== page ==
Even if Israel seizes 100 more ships on their way to Gaza, even if Israel sends in troops to occupy the Gaza Strip 100 more times, no matter how often Israel deploys its military, police and covert power, force cannot solve the problem that we are not alone in this land.

1:15 AM Opinion and comments round-up (some of this stuff was posted much earlier today, but I didn’t have time to get to it):

David Grossman (Guardian): “No explanation can justify or whitewash the crime that was committed, and no excuse can explain away the stupid actions of the government and the army.” [this article appeared also in Hebrew in Haaretz].

Alan Dershowitz (Huffington Post): “The moment any person on the boat picked up a weapon and began to attack Israeli soldiers boarding the vessel, they lost their status as innocent civilians.” [this article apeared also in Hebrew on Maariv]

Peter beinart (Daily Beast): “Don’t blame the commandos for the flotilla disaster. Blame Israel’s leaders, who enforce the cruel and corrupt Gaza embargo, and their supporters in America.”

Helena Cobban (Just World News): “Israel should also be required to provide a full accounting of what happened to all those who were killed or injured, and to cooperate with the international inquiry.”

Andrew Sullivan (Atlantic): “Time after time, Netanyahu just pwns Obama; and the US president just lets it happen.”

Seth Freedman (Guardian): Flotilla activists had ample opportunity to defuse the situation before the IDF arrived – instead they decided on violence.

M.J. Rosenberg (TPM cafe): “The administration barely uttered a word of criticism yesterday. The whole world was appalled but we only asked for an investigation.”

Read also rep. Anthony Weiner strongly defends Israeli attack on flotilla, in a conversation with the Washington Post’s Greg Sargent.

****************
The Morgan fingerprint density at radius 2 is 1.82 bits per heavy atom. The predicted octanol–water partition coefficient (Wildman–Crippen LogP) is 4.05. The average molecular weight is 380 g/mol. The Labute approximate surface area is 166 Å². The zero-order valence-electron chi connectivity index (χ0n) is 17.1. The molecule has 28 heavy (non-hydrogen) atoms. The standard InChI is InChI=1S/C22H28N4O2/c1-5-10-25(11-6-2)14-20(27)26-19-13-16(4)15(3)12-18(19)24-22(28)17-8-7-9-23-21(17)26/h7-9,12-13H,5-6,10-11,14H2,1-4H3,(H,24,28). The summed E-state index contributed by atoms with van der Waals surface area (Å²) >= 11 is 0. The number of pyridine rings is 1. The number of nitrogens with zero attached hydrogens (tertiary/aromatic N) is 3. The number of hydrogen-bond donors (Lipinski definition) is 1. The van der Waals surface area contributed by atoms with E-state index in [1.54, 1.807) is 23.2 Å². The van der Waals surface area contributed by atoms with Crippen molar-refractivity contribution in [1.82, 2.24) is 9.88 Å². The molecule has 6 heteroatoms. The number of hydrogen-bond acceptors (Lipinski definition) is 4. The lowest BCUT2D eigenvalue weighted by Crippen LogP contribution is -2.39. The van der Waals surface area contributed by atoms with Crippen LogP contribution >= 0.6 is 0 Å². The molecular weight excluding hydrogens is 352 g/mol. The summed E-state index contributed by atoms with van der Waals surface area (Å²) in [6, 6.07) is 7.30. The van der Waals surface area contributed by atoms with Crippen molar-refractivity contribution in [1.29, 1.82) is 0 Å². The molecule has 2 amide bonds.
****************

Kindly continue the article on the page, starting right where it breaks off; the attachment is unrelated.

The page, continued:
1:00 AM: Under international pressure, Israel will release most of the flotilla’s passengers, including those who were on the Mavi Marmara. There are conflicting reports as to whether those who attacked the soldiers will be released. Ynet.co.il claims that Israel will go on detaining them, while Maariv and Haaretz say they will be released as well. I estimate that Maariv is right, and only few might be detained any further.

Haaretz: The White House demanded a “credible and transparent” investigation into the Israel Navy raid of the flotilla bound for the Gaza Strip.

00:50: IHH launches an information site on the Gaza flotilla.

10:45 PM: Something I couldn’t avoid noticing since yesterday: all the material released by Israel is from one minute (!) during the battle. The soldiers’ testimonies refer to this timeframe as well. But events on the Mavi Marmara lasted, according to reports, several hours. Even at this early stage, if Israel wants its version to have some credibility, it needs to start explaining what happened from the minute the soldiers took their first shot, until they held their fire.

10:15 PM Ynet’s military correspondent has a report claiming that the people who attacked the soldiers on board the Mavi Marmara had “direct and indirect ties” to the Global Jihad. According to the IDF, they pre-planned the assault, and even had bullet proof vests and light weapons.

Some of the suspects were found to be carrying large sums of money. Others had Kevlar vests and gas masks; and all were found to be carrying weapons such as knives, metal clubs and slingshots. Several of the suspected were wounded by IDF fire.

Investigators have already concluded that this was the group that planned the violent resistance, which centered on the Marmara’s top deck.

IDF also released another clip, this time a recording of the radio transition prior to the moment when the soldier opened fire. While I post it here, I must say that it’s very hard to conclude anything from these clips, as the IDF doesn’t reveal any material concerning the actual shootout, and according to reports, even confiscated all recording devices the passengers on the Mavi Marmara had.

10:05 PM Labor junior MK Daniel Ben Simon joins the calls for the resignation of Defense Minister Ehud Barak.

10:00 PM Another diplomatic crisis on the way? Ireland officially requested Israel to let the Rachel Corrie, with 15 activists on board, into Gaza. Haaretz reports:

Irish Prime Minister Brian Cowen urged Israel to let the vessel to finish its mission. The ship was carrying 15 activists including a northern Irish Nobel Peace laureate.

“The government has formally requested the Israeli government to allow the Irish-owned ship … to be allowed to complete its journey unimpeded and discharge its humanitarian cargo in Gaza,” Cowen told parliament in Dublin.